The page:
Why should I spay or neuter my dog?
We receive questions on this topic regularly.
- Pet overpopulation isn't as big of a problem as it seems, right?
- Wrong. Pet overpopulation is a HUGE problem. It is difficult to obtain exact figures of how many dogs are euthanized in shelters every year (there is no requirement for these numbers to be reported), but the reports paint a grim picture for these dogs.
- 90% of dogs entering shelters are considered healthy and adoptable, yet only 25% are ever adopted from the shelters.
- Approximately 25%-30% of dogs in shelters are purebred.
- Reports suggest that more than 50% of the healthy dogs who enter animal shelters every year are euthanized simply because the shelter is full.
- This equates to approximately 2 million healthy dogs being euthanized every year in shelters, simply to make space.
- Dogs who are surrendered to a shelter by their owner are likely to be euthanized without ever being made available for adoption.
- Do spayed/neutered dogs live longer?
- According to this article, neutered males live 18% longer than un-neutered males, and spayed females live 23% longer than unspayed females.
- Are spayed/neutered dogs healthier?
- Spay/neuter surgery can prevent certain illnesses, and is much less costly than treating any of these illnesses:
- Spaying a female before her first heat cycle drastically decreases her risk of mammary cancer, and eliminates the risk of ovarian cancer.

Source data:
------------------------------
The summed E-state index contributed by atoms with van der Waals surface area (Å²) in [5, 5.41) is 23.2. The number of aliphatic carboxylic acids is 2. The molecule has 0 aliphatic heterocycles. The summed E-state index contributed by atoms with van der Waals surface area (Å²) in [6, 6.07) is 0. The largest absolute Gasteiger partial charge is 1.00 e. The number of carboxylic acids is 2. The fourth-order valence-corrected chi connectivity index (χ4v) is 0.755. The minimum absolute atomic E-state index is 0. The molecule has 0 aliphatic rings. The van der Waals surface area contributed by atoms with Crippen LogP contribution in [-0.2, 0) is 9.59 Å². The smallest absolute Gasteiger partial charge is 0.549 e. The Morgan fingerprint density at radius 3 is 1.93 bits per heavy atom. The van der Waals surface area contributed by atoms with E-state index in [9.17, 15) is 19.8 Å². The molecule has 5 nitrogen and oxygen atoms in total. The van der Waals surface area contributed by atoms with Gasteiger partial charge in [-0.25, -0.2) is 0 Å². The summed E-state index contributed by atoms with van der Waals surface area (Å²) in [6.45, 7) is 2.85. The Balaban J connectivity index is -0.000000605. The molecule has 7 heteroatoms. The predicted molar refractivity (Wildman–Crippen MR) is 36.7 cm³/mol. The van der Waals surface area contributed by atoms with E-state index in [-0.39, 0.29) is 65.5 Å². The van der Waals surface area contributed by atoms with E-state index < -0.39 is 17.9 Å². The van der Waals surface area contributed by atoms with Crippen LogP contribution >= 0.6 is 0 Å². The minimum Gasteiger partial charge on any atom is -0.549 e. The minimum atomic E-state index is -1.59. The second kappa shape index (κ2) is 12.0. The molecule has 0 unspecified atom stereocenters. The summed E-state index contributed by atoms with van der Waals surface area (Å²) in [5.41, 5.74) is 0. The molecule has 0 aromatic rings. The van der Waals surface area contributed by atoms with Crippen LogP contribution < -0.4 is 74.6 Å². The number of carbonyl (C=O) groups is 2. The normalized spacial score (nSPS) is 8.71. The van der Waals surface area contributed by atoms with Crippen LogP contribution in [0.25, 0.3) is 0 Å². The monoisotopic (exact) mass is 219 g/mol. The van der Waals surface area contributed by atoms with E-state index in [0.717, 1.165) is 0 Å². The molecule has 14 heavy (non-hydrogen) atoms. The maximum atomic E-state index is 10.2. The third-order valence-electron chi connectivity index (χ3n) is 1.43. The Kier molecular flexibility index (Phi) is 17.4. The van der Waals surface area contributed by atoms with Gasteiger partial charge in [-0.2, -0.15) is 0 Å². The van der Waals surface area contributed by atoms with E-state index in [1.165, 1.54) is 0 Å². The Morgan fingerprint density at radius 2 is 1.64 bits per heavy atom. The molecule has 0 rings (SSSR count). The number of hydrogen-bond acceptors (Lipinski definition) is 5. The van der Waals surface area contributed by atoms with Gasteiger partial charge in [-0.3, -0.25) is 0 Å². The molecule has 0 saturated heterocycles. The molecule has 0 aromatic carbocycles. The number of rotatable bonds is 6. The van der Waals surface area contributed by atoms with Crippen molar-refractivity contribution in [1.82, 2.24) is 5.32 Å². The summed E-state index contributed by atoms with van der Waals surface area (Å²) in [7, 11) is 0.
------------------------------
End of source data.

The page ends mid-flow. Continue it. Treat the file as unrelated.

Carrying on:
- Spaying a female eliminates the chance of her getting pyometra, a life-threatening uterine infection.
- Neutering males decreases the risk of prostate cancer and prostate enlargement.
- Neutering males eliminates their risk of testicular cancer.
- Does spaying/neutering a dog reduce behavioral problems?
- According to this article, spaying/neutering can decrease many common behavior problems, without changing the dog's personality.
- Spayed/neutered dogs are much less likely to engage in urine marking. Yes, even females are known to mark.
- Spayed/neutered dogs are less likely to try to escape in order to find another dog to mate with. This DOES NOT reduce the need to supervise your Siberian and use proper containment - they may still attempt to escape for other reasons.
- Dogs who are spayed/neutered are less likely to bark excessively, hump, and engage in other dominance-related behaviors.
- Dogs who have been spayed/neutered are less likely to show aggressive behaviors toward humans and other dogs.
- Spayed/neutered dogs are generally more docile and easy going.
- I think my dogs are great and want to breed them. The puppies will be just as great, and I'll make a little money by selling them. Why shouldn't I?
- Responsible, reputable breeders do not make money from breeding dogs. Actually, they often lose money.
- Veterinary care must be provided for a pregnant dog, as well as medical care, vaccinations, and worming for the puppies. This can be expensive.
- A pregnant or nursing dog eats a lot! High quality food for mom and the puppies is essential - and costly.